Volume. 12228

Jawless fish held their own long after being upstaged
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c_330_235_16777215_0___images_stories_pics_july_09_jawless_f.jpgIt was not until the Devonian period, about 420 million years ago, that fish evolved jaws; before that, fish had to suck in their prey with their mouths. 

By now, only two types of fish are jawless — lampreys and hagfish. So what happened to the others? Until now, scientists have speculated that they died out rapidly because the jawed fish were much more efficient predators. 

But a new study in the journal Nature suggests that this is unlikely. Even after sophisticated jaw types emerged, both types of fish coexisted well for at least 10 million to 20 million years. 

“If they couldn’t compete, they probably should have gone out when the jawed fish reached their functional peak,” said the study’s lead author, Philip Anderson, an evolutionary paleobiologist at the University of Bristol in England. 

He and his co-authors studied fossils from around the world to better understand the emergence of jaws.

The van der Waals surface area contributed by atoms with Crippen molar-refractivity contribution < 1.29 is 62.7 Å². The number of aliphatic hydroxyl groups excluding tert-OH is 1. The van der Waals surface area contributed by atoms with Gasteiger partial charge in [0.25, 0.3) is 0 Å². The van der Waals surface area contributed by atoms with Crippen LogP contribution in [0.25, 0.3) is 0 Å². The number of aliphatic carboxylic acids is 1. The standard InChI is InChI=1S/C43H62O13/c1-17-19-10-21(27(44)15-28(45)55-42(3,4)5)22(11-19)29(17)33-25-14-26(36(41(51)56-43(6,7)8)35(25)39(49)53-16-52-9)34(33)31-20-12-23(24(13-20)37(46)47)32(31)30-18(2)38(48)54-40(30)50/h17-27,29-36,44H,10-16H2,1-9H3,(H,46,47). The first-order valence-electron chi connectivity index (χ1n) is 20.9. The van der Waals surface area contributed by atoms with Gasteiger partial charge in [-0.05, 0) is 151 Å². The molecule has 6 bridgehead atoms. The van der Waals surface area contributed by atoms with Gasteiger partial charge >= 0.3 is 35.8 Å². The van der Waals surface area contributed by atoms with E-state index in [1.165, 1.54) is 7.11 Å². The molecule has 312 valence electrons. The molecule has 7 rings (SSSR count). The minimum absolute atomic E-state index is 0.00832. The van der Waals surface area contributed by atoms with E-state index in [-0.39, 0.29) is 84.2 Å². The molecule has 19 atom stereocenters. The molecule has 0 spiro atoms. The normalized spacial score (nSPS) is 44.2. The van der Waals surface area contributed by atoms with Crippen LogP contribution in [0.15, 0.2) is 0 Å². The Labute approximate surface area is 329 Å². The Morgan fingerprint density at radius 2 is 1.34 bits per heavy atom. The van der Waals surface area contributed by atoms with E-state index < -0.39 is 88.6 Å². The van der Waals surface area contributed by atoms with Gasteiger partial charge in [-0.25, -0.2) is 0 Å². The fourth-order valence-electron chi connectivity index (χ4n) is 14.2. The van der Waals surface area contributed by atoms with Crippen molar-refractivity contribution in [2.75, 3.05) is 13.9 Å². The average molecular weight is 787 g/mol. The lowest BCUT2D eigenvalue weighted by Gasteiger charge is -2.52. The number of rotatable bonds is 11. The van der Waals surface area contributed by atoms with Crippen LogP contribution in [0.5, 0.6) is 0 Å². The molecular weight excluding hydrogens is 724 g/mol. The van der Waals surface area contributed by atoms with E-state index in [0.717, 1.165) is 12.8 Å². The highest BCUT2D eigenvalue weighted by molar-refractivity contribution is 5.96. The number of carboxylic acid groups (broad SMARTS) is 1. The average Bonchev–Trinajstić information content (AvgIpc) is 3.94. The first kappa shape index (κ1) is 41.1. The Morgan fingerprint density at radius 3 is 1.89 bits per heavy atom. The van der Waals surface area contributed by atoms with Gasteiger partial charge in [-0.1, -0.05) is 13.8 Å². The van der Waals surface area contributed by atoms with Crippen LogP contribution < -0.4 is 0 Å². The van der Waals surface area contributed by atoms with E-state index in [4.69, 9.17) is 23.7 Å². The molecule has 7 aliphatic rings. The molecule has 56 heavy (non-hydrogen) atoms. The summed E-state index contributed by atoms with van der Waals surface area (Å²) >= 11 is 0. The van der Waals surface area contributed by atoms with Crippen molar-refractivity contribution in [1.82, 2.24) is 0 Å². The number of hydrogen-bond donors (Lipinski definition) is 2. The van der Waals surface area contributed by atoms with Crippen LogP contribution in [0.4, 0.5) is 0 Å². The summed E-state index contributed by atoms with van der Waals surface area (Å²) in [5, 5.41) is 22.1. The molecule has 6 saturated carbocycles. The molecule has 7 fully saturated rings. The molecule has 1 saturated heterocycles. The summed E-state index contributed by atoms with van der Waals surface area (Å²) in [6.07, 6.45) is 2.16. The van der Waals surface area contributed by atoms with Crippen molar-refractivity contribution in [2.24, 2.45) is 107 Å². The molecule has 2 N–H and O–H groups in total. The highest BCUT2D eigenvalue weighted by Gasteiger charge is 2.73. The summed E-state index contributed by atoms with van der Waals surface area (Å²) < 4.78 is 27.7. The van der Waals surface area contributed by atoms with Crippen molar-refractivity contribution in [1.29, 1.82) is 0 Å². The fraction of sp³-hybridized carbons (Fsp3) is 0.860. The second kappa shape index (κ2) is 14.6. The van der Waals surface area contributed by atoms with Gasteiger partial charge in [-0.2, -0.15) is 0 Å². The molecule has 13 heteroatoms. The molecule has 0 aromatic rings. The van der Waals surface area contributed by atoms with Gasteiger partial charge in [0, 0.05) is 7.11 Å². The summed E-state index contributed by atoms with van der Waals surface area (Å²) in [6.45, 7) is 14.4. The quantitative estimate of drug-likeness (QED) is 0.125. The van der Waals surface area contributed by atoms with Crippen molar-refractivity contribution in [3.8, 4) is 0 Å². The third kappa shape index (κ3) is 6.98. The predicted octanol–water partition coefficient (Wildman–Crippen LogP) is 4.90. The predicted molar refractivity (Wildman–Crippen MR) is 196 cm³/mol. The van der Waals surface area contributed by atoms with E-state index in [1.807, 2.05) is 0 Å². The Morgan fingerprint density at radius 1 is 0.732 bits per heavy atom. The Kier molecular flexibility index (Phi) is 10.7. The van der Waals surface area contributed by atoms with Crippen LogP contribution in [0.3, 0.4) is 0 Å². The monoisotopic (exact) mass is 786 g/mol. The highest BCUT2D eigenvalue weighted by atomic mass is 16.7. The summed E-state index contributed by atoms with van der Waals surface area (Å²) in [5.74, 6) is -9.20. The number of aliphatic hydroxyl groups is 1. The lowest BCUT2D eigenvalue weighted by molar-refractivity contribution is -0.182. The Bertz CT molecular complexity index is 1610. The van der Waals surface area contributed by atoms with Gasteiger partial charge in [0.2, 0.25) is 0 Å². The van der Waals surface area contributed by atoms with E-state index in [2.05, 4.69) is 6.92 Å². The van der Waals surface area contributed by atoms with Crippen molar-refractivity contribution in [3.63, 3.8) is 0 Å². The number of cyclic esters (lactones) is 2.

Within 10 million years of the initial appearance of jaws, a set of diverse, distinct jaw types emerged. 

“There were slender jaws with sharp, pointy teeth, good for quickly snapping at evasive prey,” Dr. Anderson said, “and jaws with big, blunt plates, thick and robust and probably more powerful.” 

Still, jawless fish carried on, perhaps because they were not competing for the same resources. 

“Once you have a jaw, you can do a lot more than suck prey in,” Dr. Anderson said. “You can grab prey and you can chew it; you can do a lot of things.” 

As for most of the jawless fish, “they died out for another reason,” he added. “We’re not sure what.” 

(Source: The New York Times)

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